Reds’ Castillo pleased with rehab start with Dragons

Right-hander strikes out four in 2 1/3 innings of work

Reds starting pitcher Luis Castillo counted his first rehab assignment a success after striking out four in 2 1/3 innings with the Dayton Dragons on Sunday at DayAir Ballpark.

“Thanks to God, I feel pretty good,” Castillo said through translator Jose Nieves, the former Dragons manager who now works for the Reds. “My arm feels pretty good and strong and hopefully it’s going to continue like that for the rest of the outings.”

Castillo started the season on the injured list for the first time in his major-league career with shoulder inflammation. He said he might make as many as two more rehab starts before rejoining the Reds’ rotation.

“Having that issue it was hard for me to throw, but after doing my rehab that inflammation is going away and that is what I feel happy about,” Castillo said. “It’s a process, but tonight if I had to be opening up in the big leagues, I wouldn’t be ready to throw even though I feel good.”

Castillo threw 35 pitches during a live batting practice session on Tuesday in San Diego. He said his focus Sunday was more about how he felt than how each of his pitches performed. His fastball topped out at 96 mph, sat in the 95-96 range and when he missed the strike zone it was usually high. His fastball averaged 97.1 last season.

Castillo’s changeup generally had less movement than last year according to Trackman metrics. But he did strike out one hitter with 41 inches of vertical break. Last year he averaged 34 inches.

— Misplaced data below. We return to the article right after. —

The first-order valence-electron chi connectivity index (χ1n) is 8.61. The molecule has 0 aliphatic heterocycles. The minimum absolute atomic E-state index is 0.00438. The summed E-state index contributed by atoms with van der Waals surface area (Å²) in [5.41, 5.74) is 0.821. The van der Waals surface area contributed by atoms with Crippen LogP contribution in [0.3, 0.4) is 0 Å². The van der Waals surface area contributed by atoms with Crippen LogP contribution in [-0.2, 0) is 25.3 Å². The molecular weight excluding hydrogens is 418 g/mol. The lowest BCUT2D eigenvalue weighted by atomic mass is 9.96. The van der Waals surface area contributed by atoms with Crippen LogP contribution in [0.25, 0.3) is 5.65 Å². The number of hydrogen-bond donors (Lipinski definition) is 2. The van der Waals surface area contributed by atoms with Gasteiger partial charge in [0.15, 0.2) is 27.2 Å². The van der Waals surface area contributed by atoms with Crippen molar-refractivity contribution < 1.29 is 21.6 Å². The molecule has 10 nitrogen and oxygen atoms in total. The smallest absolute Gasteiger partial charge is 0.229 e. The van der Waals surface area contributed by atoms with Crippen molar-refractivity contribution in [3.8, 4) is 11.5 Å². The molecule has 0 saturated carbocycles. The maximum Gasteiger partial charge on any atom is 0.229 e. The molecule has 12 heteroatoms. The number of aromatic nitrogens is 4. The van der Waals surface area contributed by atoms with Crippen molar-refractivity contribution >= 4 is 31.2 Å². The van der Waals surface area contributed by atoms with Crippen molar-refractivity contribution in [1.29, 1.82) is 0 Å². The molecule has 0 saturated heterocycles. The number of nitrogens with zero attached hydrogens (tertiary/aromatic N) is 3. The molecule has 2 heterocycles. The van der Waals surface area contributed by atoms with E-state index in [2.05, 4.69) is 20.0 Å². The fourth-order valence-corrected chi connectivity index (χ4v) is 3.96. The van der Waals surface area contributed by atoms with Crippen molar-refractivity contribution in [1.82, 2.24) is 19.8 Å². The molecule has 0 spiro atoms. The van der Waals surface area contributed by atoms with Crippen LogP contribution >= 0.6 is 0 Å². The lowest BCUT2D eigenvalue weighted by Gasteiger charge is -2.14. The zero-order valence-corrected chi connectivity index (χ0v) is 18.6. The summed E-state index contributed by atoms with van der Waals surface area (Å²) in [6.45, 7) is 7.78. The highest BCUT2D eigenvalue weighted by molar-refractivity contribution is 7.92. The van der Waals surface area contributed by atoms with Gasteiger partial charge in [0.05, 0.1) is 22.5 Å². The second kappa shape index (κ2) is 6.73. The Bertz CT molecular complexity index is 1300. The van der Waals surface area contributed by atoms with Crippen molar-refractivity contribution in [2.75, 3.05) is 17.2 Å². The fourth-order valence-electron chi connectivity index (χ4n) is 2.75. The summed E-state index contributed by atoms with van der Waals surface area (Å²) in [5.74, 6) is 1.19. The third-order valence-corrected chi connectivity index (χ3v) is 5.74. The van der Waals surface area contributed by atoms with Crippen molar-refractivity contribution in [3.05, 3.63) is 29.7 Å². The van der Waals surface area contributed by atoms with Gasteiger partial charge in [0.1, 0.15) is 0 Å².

Castillo struck out the side in the first inning around a walk. He allowed a leadoff single through the right side to start the second inning. But shortstop Elly De La Cruz turned a double play and Castillo got his final strikeout to end the inning.

In the third inning, Castillo walked the bases loaded around a sacrifice bunt and left the game. Jake Gozzo relieved and walked in a run, which was charged to Castillo, before striking out two to end the inning.

“I wasn’t so pleased with the command or locations of my pitches and the movement, but it’s the first outing and I feel like it went well,” Castillo said. “It’s always good to pitch in front of fans and being on the mound is so good. It’s going to keep me keep pushing because I feel really good.”

The Reds entered Sunday with the worst record in the majors at 2-13 and on an 11-game losing streak. Castillo is one of several injured Reds.

“It doesn’t matter where you are and what level you are, the organization that you play for is like your family,” Castillo said. “Something’s going on and you feel deeply hurt. Something happened and you feel handcuffed, because you have the need to go there and help them.”

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